Mary Tom Sterling Silver Graduated Square Bead Necklace - Shumakolowa Native Arts
Mary Tom Sterling Silver Graduated Square Bead Necklace - Shumakolowa Native Arts
Mary Tom Sterling Silver Graduated Square Bead Necklace - Shumakolowa Native Arts
Mary Tom Sterling Silver Graduated Square Bead Necklace - Shumakolowa Native Arts
Mary Tom Sterling Silver Graduated Square Bead Necklace - Shumakolowa Native Arts
Mary Tom Sterling Silver Graduated Square Bead Necklace - Shumakolowa Native Arts
  • Load image into Gallery viewer, Mary Tom Sterling Silver Graduated Square Bead Necklace - Shumakolowa Native Arts
  • Load image into Gallery viewer, Mary Tom Sterling Silver Graduated Square Bead Necklace - Shumakolowa Native Arts
  • Load image into Gallery viewer, Mary Tom Sterling Silver Graduated Square Bead Necklace - Shumakolowa Native Arts
  • Load image into Gallery viewer, Mary Tom Sterling Silver Graduated Square Bead Necklace - Shumakolowa Native Arts
  • Load image into Gallery viewer, Mary Tom Sterling Silver Graduated Square Bead Necklace - Shumakolowa Native Arts
  • Load image into Gallery viewer, Mary Tom Sterling Silver Graduated Square Bead Necklace - Shumakolowa Native Arts

Mary Tom Oval and Square Beaded Necklace

Item Number: 010642
Regular price
$ 1,797.00
Sale price
$ 1,797.00
Regular price
Sold out
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Description

Acclaimed Navajo silversmith Mary Tom carefully handcrafted this stunning statement necklace featuring handcrafted sterling silver beads accented with nine beveled square beads which are graduated in size giving the piece a stunning silhouette. This necklace showcases Mary's skill as an artist as each element reflects a special technique each requiring great precision and skill to successfully craft. Add style and elegance to your collection with this one-of a kind piece that elegantly blends modern style with the historical tradition of silversmithing. 

Jewelry has been made and worn in the Southwest since prehistoric times. For thousands of years Native Southwestern people made mosaic inlay and beads of turquoise, shell, bone, or stone. Metal arrived with the Spanish and Native Americans acquired metal ornaments through trade, but it was not until the middle of the 19th century that Navajo and Zuni artisans learned the craft from Mexican blacksmiths and silversmiths. Their early silver jewelry creations were plain, with simple engraved, stamped, or punched designs. Turquoise was first used in silver around 1880. By the turn of the 20th century, silversmithing was widespread across the Southwest, and Native artists were making more sophisticated pieces like concho belts, and squash blossom and naja necklaces. The Navajo soon became known for their use of silver, emphasizing silver-heavy designs with only a few gemstones, while the Zuni focused on stone work, featuring finely cut clusters of gems in complex patterns. The Hopi and Pueblo tribes also developed distinctive jewelry styles in the early 1900s. Today, silver jewelry is an iconic image of the Southwest.

Details

  • Necklace handcrafted by Mary Tom (Navajo)
  • Sterling silver
  • Hook and eye closure
  • Necklace measures 21” long x 1/2” to 1" wide graduated beads
  • Comes with a signed Certificate of Authenticity

Handcrafted works of Native American art require special care. For more information about proper care and cleaning, please read our Care Guide.

About the Artist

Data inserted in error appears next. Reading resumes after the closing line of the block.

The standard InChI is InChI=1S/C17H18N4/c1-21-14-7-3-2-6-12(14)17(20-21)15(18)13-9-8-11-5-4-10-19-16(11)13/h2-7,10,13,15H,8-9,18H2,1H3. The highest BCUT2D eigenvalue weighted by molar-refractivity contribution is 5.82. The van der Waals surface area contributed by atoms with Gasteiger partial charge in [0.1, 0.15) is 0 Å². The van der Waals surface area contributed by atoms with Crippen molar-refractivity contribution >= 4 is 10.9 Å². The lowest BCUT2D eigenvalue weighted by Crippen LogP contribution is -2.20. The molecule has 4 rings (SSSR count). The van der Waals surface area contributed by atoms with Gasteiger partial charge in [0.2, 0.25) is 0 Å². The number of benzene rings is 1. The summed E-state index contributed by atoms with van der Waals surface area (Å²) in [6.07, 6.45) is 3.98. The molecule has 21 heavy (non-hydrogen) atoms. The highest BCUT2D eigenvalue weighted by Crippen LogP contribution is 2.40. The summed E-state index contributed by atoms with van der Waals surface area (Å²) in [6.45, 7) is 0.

Mary Tom is a Navajo silversmith from Winslow, Arizona. She began as an apprentice in the early 1980's, and over the last 30 years her work has evolved to establish her as one of the leading bead-making silversmiths.

Today, she makes a wide array of jewelry, using a number of different methods. Her pieces are finely crafted using quality materials, and popular with collectors.

Collector's Guide

Creating hand-rolled silver beads, sometimes called “Navajo Pearls,” is a celebrated tradition among Navajo silversmiths and an icon of Navajo jewelry. The artist begins with two flat discs of silver then shapes them into domes using a dapping punch. The halves are soldered together and filed to form a beautiful silver bead.

Usually formed from heavy gauge sterling silver, the beads may be smooth, stamped, fluted, slightly flattened or round and polished. Making hand-rolled beads is an extremely labor-intensive process but it creates one of the most beautiful and recognized necklace styles in the world.

Read our Native American Jewelry Collector's Guide.

Our Guarantee of Authenticity

At the Indian Pueblo Store we guarantee that your purchase is an original and authentic work handcrafted by Native American artists as defined by the Indian Arts and Crafts Act of 1990. We ask our artists to complete an extensive certification process, providing a CIB (Certificate of Degree of Indian Blood) card and other documentation of their Native American heritage. Our team of experts carefully inspects every product to guarantee it is handcrafted using traditional, sustainable processes and natural materials of only the highest quality. We record the place and date of each purchase and pride ourselves in paying a fair price that allows artists to make a living practicing their craft. At a time when many commercially-made products are being sold as handcrafted Native American art, our in-depth purchase process allows us to guarantee the authenticity of every unique piece of fine art we offer. For more than 35 years, we have made it a priority to visit artists in their studio or home to purchase their latest handcrafted pieces and learn about their work. We have developed lasting relationships with artists, as well as dealers and collectors, and we take pride in being a trusted destination for fine Native American art.

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